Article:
In 2020, two films, both laying claims to being “first,” were scheduled to premiere in cinema halls across the countries of former Yugoslavia. One was Quo Vadis, Aida?, Bosnia’s first feature film about the 1995 genocide of Bosnian Muslims in Srebrenica — told as the story of Aida, a United Nations translator struggling to save her family from execution by Serbian nationalist forces overwhelming a UN “safe zone.” The other film is Dara of Jasenovac, a Serbian feature about genocidal atrocities against Serbs in a World War Two Croatian-controlled concentration camp. This film’s plot is centered on the titular protagonist, Dara, a young girl in the concentration camp taking care of her infant brother after the murder of her mother and brother. The Bosnian film was due to premiere on the 25th anniversary of the Srebrenica genocide in July of this year. The Serbian production was to open in April, commemorating 75 years since the escape of a group of prisoners from the Jasenovac camp. The two films were also each country’s submission for an Academy Award — in the end, only Aida received a nomination.
Of course, due to the pandemic, neither of the two premieres went as planned. Quo Vadis, Aida? ended up premiering late in the year for a group of youths from Bosnia, Serbia, and Croatia and a group of survivors of the Srebrenica genocide at the Memorial Center in Srebrenica. Meanwhile, Dara was screened in Gračanica, a contested Serbian enclave in Kosovo. The changes in premiering schedules did not lessen attempts at historical revisionism and denial of war crimes — perpetual aspects of the socio-political context in former Yugoslavia. This troubling context had an impact on both films: one film by chance, the other by invitation.
After American critics such as Robert Abele of the LA Times harshly panned Dara as “slickly made extermination camp drama.” Jay Weissberg of Variety writes that the film is “cynically using the Holocaust to push a troubling nativist agenda.” Serbian social media users organized a campaign to boost Dara’s rating on IMDB — a website easily skewed by the power of numbers (e.g., the cyberwar over Indian film Gunday). The campaign, inspired by social networks and tabloid pages, called those who gave negative ratings “enemies” and “Ustashas” — members of a Croatian fascist and ultranationalist organization whose sadism is depicted throughout Dara.
In response to the unusually high scores received by Dara, surpassing some of the world’s greatest cinematographic works, IMDB disabled rating and commenting for the movie for a period. Its current rating is 8.3 out of 10, a grade IMDB derived by applying “an alternative weighting calculation,” as per a note on the film’s page.
This game of numbers, of rating authenticity, is familiar to the region and its inhabitants. It is the way denial is rationalized. One learns that every year on the anniversary of massacres in Yugoslavia when the perpetrators dispute any number as “exaggerated,” propelling the victims to consider the numbers “undercounted.” The victims of Srebrenica and Jasenovac thus become only figures as if part of IMDB’s “alternative weighting calculation.”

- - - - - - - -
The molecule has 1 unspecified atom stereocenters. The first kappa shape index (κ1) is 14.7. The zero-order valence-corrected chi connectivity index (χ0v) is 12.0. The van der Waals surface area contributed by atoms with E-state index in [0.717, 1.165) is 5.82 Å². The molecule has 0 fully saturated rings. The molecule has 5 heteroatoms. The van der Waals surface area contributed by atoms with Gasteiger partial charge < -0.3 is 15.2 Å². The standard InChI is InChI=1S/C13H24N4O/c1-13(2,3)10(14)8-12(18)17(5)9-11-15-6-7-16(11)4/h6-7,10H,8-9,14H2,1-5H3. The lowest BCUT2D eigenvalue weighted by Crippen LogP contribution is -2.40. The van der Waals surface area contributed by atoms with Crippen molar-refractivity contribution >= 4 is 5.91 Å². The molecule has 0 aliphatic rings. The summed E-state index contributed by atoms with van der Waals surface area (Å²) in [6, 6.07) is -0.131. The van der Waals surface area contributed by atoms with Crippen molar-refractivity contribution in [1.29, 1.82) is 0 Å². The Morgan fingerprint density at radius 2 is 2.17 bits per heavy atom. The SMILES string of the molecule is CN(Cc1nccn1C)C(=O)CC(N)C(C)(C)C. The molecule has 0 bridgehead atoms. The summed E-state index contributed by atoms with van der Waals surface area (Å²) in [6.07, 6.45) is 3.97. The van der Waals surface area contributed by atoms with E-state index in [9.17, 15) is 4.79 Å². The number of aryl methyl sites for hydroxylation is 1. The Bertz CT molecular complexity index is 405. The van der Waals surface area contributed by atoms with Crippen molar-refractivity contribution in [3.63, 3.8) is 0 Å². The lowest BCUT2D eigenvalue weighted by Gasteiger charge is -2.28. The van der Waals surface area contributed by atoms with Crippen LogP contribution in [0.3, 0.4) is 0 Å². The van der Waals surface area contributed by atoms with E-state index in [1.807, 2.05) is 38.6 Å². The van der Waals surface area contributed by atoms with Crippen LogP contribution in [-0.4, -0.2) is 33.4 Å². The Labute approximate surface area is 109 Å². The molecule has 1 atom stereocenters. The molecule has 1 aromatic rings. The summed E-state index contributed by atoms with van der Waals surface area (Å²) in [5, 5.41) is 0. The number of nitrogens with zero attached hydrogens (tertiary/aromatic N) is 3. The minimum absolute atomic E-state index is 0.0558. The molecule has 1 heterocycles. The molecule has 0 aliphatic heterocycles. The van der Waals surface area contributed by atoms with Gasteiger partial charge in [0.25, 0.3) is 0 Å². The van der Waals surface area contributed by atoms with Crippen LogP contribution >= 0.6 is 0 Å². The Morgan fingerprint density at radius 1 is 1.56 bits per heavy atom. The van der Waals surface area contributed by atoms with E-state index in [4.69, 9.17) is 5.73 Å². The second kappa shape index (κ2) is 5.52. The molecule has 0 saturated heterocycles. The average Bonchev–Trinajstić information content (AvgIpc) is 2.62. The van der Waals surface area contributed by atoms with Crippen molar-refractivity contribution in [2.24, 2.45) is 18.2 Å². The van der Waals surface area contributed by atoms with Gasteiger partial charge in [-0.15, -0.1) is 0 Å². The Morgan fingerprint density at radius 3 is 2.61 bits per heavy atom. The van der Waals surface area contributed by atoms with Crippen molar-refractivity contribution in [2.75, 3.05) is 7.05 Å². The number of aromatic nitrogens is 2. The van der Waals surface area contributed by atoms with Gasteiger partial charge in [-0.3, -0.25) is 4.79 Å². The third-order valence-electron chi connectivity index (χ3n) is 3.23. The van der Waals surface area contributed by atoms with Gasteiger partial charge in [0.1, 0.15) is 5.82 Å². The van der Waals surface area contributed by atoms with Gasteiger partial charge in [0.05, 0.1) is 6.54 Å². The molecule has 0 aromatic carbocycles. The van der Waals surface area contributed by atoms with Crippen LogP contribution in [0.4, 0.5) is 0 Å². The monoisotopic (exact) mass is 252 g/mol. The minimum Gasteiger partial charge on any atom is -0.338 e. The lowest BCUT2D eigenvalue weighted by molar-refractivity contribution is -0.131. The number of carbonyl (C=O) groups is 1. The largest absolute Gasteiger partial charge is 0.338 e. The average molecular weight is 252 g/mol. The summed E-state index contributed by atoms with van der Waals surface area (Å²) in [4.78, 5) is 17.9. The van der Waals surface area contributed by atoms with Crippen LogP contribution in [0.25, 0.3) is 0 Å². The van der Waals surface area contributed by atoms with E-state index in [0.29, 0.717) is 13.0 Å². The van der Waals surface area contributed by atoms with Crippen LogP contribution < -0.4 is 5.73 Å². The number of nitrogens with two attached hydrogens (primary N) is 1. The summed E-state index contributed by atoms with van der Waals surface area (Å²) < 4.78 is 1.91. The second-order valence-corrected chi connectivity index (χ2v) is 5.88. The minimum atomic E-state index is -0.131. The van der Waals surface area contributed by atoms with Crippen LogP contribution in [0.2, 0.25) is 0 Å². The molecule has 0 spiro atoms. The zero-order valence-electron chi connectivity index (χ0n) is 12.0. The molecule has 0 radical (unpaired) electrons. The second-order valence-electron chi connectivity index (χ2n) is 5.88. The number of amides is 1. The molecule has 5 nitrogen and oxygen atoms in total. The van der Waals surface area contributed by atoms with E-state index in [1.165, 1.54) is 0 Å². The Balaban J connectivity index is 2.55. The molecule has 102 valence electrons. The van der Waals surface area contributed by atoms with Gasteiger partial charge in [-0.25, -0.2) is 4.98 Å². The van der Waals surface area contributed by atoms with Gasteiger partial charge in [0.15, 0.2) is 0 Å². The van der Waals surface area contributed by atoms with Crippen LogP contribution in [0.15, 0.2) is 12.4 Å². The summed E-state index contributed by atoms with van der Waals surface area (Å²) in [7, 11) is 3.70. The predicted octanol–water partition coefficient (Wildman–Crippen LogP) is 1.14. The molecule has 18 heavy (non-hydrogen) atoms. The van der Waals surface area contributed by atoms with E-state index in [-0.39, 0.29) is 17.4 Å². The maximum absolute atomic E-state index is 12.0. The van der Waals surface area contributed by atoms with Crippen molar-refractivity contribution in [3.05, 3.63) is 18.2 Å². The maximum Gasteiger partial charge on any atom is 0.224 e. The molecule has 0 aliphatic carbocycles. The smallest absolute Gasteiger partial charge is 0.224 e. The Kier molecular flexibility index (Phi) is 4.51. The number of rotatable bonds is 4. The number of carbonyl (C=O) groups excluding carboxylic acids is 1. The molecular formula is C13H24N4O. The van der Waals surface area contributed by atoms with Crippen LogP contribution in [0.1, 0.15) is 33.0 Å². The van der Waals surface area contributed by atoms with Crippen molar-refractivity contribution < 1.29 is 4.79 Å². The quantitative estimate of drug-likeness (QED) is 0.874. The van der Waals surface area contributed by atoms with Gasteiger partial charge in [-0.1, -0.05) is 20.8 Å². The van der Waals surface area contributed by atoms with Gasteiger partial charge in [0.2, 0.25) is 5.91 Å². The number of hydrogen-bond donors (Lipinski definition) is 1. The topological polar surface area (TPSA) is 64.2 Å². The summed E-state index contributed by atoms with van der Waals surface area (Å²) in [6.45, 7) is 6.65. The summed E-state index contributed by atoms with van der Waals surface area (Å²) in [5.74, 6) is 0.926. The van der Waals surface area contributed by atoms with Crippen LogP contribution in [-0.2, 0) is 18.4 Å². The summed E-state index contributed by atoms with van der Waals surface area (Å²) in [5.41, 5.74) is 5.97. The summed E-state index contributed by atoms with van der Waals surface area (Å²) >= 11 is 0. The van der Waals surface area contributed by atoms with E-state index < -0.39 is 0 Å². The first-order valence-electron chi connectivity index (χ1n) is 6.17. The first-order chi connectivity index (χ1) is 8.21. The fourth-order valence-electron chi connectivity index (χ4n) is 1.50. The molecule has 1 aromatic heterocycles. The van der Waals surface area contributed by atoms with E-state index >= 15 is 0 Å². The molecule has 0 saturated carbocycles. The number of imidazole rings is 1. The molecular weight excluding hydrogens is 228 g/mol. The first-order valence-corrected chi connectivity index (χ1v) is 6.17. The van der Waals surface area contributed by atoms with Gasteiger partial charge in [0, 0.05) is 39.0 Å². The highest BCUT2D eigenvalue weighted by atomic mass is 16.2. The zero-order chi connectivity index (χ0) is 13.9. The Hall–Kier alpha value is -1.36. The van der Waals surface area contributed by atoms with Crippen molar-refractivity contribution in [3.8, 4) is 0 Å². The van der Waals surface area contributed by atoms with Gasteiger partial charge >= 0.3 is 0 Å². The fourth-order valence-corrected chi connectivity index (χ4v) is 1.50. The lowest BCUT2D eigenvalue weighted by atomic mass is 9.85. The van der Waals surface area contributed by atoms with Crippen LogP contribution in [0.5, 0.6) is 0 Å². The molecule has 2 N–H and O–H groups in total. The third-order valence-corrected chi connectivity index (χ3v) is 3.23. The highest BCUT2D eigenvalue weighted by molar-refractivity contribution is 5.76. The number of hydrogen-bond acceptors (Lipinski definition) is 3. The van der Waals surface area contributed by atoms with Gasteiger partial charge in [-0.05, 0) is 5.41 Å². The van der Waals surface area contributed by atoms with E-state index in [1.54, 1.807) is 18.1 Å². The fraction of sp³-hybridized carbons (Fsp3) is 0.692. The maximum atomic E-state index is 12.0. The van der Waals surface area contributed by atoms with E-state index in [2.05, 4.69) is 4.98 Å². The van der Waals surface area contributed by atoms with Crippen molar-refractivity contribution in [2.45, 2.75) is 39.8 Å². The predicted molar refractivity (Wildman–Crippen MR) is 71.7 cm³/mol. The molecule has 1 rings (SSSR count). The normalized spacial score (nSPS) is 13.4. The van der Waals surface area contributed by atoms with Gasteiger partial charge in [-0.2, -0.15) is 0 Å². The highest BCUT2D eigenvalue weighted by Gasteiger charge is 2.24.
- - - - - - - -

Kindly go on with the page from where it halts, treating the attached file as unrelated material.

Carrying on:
The IMDB ratings war did not stop at Dara. Aida‘s current rating is 7.5, with over 3000 reviewers giving the film the lowest possible mark. A user signed in as “white man” wrote that Aida is a historically inaccurate “political story about good and bad guys.” This point was expanded by another user, who described the film as “one of many who emphasize lies against Christians by Muslim extremists.” While commenting on Aida on Serbian Happy TV, Predrag Antonijević, the director of Dara, sounded a similar note. After the show’s host stated that Serb-controlled camps during the 1992–1995 war were an “open type” that one could choose to leave, Antonijević provided a supporting claim. Alluding to the notorious photograph of an emaciated prisoner that shocked the world, he said, “It was the one with tuberculosis, which seemed to be thin.” Ironically, Fikret Alić, the man from this photograph, is from Kozarac, the place where Antonijević’s fictional protagonist Dara is also from.
At the premiere of his film, Antonijević spoke about the “cries of Serbian victims that many are trying to stifle today,” claiming that “enemies ask us to take pity on every other victim, and not to shed a tear on ours.” Antonijević doesn’t say explicitly who are the “enemies,” for which he uses the word Dushman, an Ottoman Turkish and Persian term, used by the peoples of former Yugoslavia to denote foreign and domestic others who seek the destruction of their nation and faith.
In sharp contrast to Antonijević, the director of Quo Vadis, Aida?, Jasmila Žbanić, has come out forcefully against this tendency to speak of “our” genocide against “yours.” Speaking for the necessity to remember all genocides equally, she denounced pitting a Serbian and Bosnian film against each other. In a recent interview, Žbanić said, “As for Jasenovac, genocide was committed there, and that is the greatest tragedy of our peoples. In terms of horror, Jasenovac cannot be compared to anything, and not one, but 50 films should be made about it.” She then connected the two tragedies thus: “The fact that Srebrenica happened after Jasenovac shows how much violence and crime are something that has not been overcome in this area.”
These two different understandings of history had a direct impact on the ways the two film directors constructed their narratives.
Antonijević resorted to brutal, sequential depictions of violence. He seems to have worried that unless an avalanche of brutality is shown, nobody will believe it happened. The choice to give primacy to voyeuristic brutality came at the cost of character development. Instead of foregrounding the notorious historical figures, Antonijević presents them as flattened executors of evil. As such they are interchangeable and, dangerously, only recognizable as the “other,” the Dushman.
Alternatively, only one murder is shown on-screen in the entirety of Aida. Žbanić credits this to her feminist perspective.
Many films that I see which deal with war, even anti-war films, take pleasure from the spectacle of war … As a feminist, I despise these structures. I find war full of banality and evil. So, the selection of my characters, my approach to visuals, camera, editing, every aspect of filmmaking is done from the feminist perspective.